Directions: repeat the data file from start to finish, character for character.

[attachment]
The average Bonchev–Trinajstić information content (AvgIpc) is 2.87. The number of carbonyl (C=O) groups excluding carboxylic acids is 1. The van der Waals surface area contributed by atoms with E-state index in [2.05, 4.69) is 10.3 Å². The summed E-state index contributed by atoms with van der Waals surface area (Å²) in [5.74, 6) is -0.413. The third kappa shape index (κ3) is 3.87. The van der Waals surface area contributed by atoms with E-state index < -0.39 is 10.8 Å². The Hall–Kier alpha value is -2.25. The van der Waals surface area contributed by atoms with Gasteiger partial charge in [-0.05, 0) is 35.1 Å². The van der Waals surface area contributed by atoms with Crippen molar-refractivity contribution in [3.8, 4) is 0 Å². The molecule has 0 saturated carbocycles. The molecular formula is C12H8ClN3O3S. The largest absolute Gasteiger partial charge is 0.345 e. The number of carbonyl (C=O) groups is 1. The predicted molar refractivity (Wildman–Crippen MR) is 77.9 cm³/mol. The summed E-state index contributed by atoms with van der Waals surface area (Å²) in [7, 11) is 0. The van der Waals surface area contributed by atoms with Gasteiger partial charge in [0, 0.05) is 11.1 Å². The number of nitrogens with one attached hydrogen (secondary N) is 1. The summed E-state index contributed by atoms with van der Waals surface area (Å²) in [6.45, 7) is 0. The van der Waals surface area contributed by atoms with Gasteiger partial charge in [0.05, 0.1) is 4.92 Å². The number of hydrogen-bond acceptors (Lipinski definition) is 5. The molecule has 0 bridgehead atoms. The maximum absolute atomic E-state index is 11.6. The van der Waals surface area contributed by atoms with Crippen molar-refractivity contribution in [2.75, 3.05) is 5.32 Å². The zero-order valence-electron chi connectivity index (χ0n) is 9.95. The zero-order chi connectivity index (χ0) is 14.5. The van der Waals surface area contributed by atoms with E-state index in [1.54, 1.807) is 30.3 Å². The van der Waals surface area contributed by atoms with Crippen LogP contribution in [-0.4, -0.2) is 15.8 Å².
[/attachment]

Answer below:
The average Bonchev–Trinajstić information content (AvgIpc) is 2.87. The number of carbonyl (C=O) groups excluding carboxylic acids is 1. The van der Waals surface area contributed by atoms with E-state index in [2.05, 4.69) is 10.3 Å². The summed E-state index contributed by atoms with van der Waals surface area (Å²) in [5.74, 6) is -0.413. The third kappa shape index (κ3) is 3.87. The van der Waals surface area contributed by atoms with E-state index < -0.39 is 10.8 Å². The Hall–Kier alpha value is -2.25. The van der Waals surface area contributed by atoms with Gasteiger partial charge in [-0.05, 0) is 35.1 Å². The van der Waals surface area contributed by atoms with Crippen molar-refractivity contribution in [3.8, 4) is 0 Å². The molecule has 0 saturated carbocycles. The molecular formula is C12H8ClN3O3S. The largest absolute Gasteiger partial charge is 0.345 e. The number of carbonyl (C=O) groups is 1. The predicted molar refractivity (Wildman–Crippen MR) is 77.9 cm³/mol. The summed E-state index contributed by atoms with van der Waals surface area (Å²) in [7, 11) is 0. The van der Waals surface area contributed by atoms with Gasteiger partial charge in [0, 0.05) is 11.1 Å². The number of nitrogens with one attached hydrogen (secondary N) is 1. The summed E-state index contributed by atoms with van der Waals surface area (Å²) in [6.45, 7) is 0. The van der Waals surface area contributed by atoms with Gasteiger partial charge in [0.05, 0.1) is 4.92 Å². The number of hydrogen-bond acceptors (Lipinski definition) is 5. The molecule has 0 bridgehead atoms. The maximum absolute atomic E-state index is 11.6. The van der Waals surface area contributed by atoms with Crippen molar-refractivity contribution in [2.75, 3.05) is 5.32 Å². The zero-order valence-electron chi connectivity index (χ0n) is 9.95. The zero-order chi connectivity index (χ0) is 14.5. The van der Waals surface area contributed by atoms with E-state index in [1.54, 1.807) is 30.3 Å². The van der Waals surface area contributed by atoms with Crippen LogP contribution in [-0.4, -0.2) is 15.8 Å².